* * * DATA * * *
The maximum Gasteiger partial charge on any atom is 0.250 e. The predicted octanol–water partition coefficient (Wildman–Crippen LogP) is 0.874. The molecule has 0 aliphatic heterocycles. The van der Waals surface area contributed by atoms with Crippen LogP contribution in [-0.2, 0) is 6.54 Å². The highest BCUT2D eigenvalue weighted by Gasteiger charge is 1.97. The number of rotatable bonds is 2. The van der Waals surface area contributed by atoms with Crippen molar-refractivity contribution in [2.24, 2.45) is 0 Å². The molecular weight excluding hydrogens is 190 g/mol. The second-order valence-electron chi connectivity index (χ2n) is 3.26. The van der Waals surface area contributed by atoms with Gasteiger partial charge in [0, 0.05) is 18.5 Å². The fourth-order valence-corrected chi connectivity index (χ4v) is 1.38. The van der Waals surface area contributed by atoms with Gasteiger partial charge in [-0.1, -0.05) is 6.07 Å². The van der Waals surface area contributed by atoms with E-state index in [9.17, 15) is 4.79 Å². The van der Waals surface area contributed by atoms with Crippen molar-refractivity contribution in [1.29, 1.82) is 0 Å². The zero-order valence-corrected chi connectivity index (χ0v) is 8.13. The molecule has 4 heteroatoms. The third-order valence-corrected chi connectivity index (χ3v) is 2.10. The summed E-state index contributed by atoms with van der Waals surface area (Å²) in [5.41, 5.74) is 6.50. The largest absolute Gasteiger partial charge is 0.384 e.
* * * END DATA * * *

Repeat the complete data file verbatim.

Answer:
The maximum Gasteiger partial charge on any atom is 0.250 e. The predicted octanol–water partition coefficient (Wildman–Crippen LogP) is 0.874. The molecule has 0 aliphatic heterocycles. The van der Waals surface area contributed by atoms with Crippen LogP contribution in [-0.2, 0) is 6.54 Å². The highest BCUT2D eigenvalue weighted by Gasteiger charge is 1.97. The number of rotatable bonds is 2. The van der Waals surface area contributed by atoms with Crippen molar-refractivity contribution in [2.24, 2.45) is 0 Å². The molecular weight excluding hydrogens is 190 g/mol. The second-order valence-electron chi connectivity index (χ2n) is 3.26. The van der Waals surface area contributed by atoms with Gasteiger partial charge in [0, 0.05) is 18.5 Å². The fourth-order valence-corrected chi connectivity index (χ4v) is 1.38. The van der Waals surface area contributed by atoms with Gasteiger partial charge in [-0.1, -0.05) is 6.07 Å². The van der Waals surface area contributed by atoms with E-state index in [9.17, 15) is 4.79 Å². The van der Waals surface area contributed by atoms with Crippen molar-refractivity contribution in [1.29, 1.82) is 0 Å². The zero-order valence-corrected chi connectivity index (χ0v) is 8.13. The molecule has 4 heteroatoms. The third-order valence-corrected chi connectivity index (χ3v) is 2.10. The summed E-state index contributed by atoms with van der Waals surface area (Å²) in [5.41, 5.74) is 6.50. The largest absolute Gasteiger partial charge is 0.384 e.